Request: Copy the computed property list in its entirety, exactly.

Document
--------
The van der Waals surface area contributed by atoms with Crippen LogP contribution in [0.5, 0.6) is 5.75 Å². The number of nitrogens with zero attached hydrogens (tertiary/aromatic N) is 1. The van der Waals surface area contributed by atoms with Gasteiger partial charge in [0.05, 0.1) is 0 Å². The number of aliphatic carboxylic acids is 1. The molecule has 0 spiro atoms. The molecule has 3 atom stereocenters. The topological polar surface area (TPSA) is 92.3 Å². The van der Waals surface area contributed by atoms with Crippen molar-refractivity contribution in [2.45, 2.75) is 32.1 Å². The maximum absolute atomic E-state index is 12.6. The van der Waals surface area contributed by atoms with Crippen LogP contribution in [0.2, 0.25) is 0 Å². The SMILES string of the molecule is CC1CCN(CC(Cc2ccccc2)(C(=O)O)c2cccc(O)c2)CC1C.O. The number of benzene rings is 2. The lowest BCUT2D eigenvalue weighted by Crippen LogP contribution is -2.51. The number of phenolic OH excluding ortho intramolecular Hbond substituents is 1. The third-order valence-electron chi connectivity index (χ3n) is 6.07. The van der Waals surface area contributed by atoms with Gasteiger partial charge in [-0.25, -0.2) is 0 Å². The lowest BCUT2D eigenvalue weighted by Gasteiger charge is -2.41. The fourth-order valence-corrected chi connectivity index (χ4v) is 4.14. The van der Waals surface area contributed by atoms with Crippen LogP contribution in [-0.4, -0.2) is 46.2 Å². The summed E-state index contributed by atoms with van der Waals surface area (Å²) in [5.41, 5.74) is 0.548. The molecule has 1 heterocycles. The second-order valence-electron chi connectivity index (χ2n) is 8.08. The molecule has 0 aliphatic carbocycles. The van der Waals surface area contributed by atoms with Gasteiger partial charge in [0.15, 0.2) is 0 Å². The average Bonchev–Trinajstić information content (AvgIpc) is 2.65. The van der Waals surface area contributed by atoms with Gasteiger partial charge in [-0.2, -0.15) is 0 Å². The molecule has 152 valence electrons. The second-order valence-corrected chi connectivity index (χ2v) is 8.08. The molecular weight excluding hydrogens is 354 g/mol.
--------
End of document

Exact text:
The van der Waals surface area contributed by atoms with Crippen LogP contribution in [0.5, 0.6) is 5.75 Å². The number of nitrogens with zero attached hydrogens (tertiary/aromatic N) is 1. The van der Waals surface area contributed by atoms with Gasteiger partial charge in [0.05, 0.1) is 0 Å². The number of aliphatic carboxylic acids is 1. The molecule has 0 spiro atoms. The molecule has 3 atom stereocenters. The topological polar surface area (TPSA) is 92.3 Å². The van der Waals surface area contributed by atoms with Crippen molar-refractivity contribution in [2.45, 2.75) is 32.1 Å². The maximum absolute atomic E-state index is 12.6. The van der Waals surface area contributed by atoms with Crippen LogP contribution in [0.2, 0.25) is 0 Å². The SMILES string of the molecule is CC1CCN(CC(Cc2ccccc2)(C(=O)O)c2cccc(O)c2)CC1C.O. The number of benzene rings is 2. The lowest BCUT2D eigenvalue weighted by Crippen LogP contribution is -2.51. The number of phenolic OH excluding ortho intramolecular Hbond substituents is 1. The third-order valence-electron chi connectivity index (χ3n) is 6.07. The van der Waals surface area contributed by atoms with Gasteiger partial charge in [-0.25, -0.2) is 0 Å². The lowest BCUT2D eigenvalue weighted by Gasteiger charge is -2.41. The fourth-order valence-corrected chi connectivity index (χ4v) is 4.14. The van der Waals surface area contributed by atoms with Crippen LogP contribution in [-0.4, -0.2) is 46.2 Å². The summed E-state index contributed by atoms with van der Waals surface area (Å²) in [5.41, 5.74) is 0.548. The molecule has 1 heterocycles. The second-order valence-electron chi connectivity index (χ2n) is 8.08. The molecule has 0 aliphatic carbocycles. The van der Waals surface area contributed by atoms with Gasteiger partial charge in [0.15, 0.2) is 0 Å². The average Bonchev–Trinajstić information content (AvgIpc) is 2.65. The van der Waals surface area contributed by atoms with Gasteiger partial charge in [-0.2, -0.15) is 0 Å². The molecule has 152 valence electrons. The second-order valence-corrected chi connectivity index (χ2v) is 8.08. The molecular weight excluding hydrogens is 354 g/mol.